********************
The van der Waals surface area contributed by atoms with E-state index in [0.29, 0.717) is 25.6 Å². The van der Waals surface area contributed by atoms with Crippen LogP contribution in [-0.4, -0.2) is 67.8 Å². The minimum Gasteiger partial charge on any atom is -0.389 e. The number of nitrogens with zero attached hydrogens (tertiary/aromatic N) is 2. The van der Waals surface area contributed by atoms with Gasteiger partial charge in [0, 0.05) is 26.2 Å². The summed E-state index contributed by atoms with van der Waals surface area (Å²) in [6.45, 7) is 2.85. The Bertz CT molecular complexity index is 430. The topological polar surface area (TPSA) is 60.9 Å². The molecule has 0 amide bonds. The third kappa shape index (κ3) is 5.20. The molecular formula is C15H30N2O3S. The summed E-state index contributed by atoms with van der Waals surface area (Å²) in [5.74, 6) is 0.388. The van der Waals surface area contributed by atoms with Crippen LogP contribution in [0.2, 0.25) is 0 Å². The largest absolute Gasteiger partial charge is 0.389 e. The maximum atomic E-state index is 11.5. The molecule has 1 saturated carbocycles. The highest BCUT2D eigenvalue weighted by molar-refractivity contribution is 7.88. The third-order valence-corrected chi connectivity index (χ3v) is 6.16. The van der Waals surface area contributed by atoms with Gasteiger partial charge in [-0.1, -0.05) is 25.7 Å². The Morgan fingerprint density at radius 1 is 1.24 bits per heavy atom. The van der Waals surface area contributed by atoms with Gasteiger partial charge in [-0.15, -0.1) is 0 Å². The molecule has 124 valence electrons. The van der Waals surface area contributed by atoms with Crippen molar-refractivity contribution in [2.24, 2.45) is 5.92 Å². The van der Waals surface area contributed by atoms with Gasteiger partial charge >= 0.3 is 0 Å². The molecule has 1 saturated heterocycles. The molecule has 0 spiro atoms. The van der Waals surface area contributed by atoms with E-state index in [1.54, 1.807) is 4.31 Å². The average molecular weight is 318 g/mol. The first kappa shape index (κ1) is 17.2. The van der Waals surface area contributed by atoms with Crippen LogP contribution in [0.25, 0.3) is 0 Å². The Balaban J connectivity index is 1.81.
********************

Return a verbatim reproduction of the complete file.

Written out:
The van der Waals surface area contributed by atoms with E-state index in [0.29, 0.717) is 25.6 Å². The van der Waals surface area contributed by atoms with Crippen LogP contribution in [-0.4, -0.2) is 67.8 Å². The minimum Gasteiger partial charge on any atom is -0.389 e. The number of nitrogens with zero attached hydrogens (tertiary/aromatic N) is 2. The van der Waals surface area contributed by atoms with Gasteiger partial charge in [0, 0.05) is 26.2 Å². The summed E-state index contributed by atoms with van der Waals surface area (Å²) in [6.45, 7) is 2.85. The Bertz CT molecular complexity index is 430. The topological polar surface area (TPSA) is 60.9 Å². The molecule has 0 amide bonds. The third kappa shape index (κ3) is 5.20. The molecular formula is C15H30N2O3S. The summed E-state index contributed by atoms with van der Waals surface area (Å²) in [5.74, 6) is 0.388. The van der Waals surface area contributed by atoms with Crippen LogP contribution in [0.2, 0.25) is 0 Å². The largest absolute Gasteiger partial charge is 0.389 e. The maximum atomic E-state index is 11.5. The molecule has 1 saturated carbocycles. The highest BCUT2D eigenvalue weighted by molar-refractivity contribution is 7.88. The third-order valence-corrected chi connectivity index (χ3v) is 6.16. The van der Waals surface area contributed by atoms with Gasteiger partial charge in [-0.1, -0.05) is 25.7 Å². The Morgan fingerprint density at radius 1 is 1.24 bits per heavy atom. The van der Waals surface area contributed by atoms with Gasteiger partial charge in [-0.15, -0.1) is 0 Å². The molecule has 124 valence electrons. The van der Waals surface area contributed by atoms with Crippen molar-refractivity contribution in [2.24, 2.45) is 5.92 Å². The van der Waals surface area contributed by atoms with Gasteiger partial charge >= 0.3 is 0 Å². The molecule has 1 saturated heterocycles. The molecule has 0 spiro atoms. The van der Waals surface area contributed by atoms with E-state index in [1.54, 1.807) is 4.31 Å². The average molecular weight is 318 g/mol. The first kappa shape index (κ1) is 17.2. The van der Waals surface area contributed by atoms with Crippen LogP contribution in [0.25, 0.3) is 0 Å². The Balaban J connectivity index is 1.81.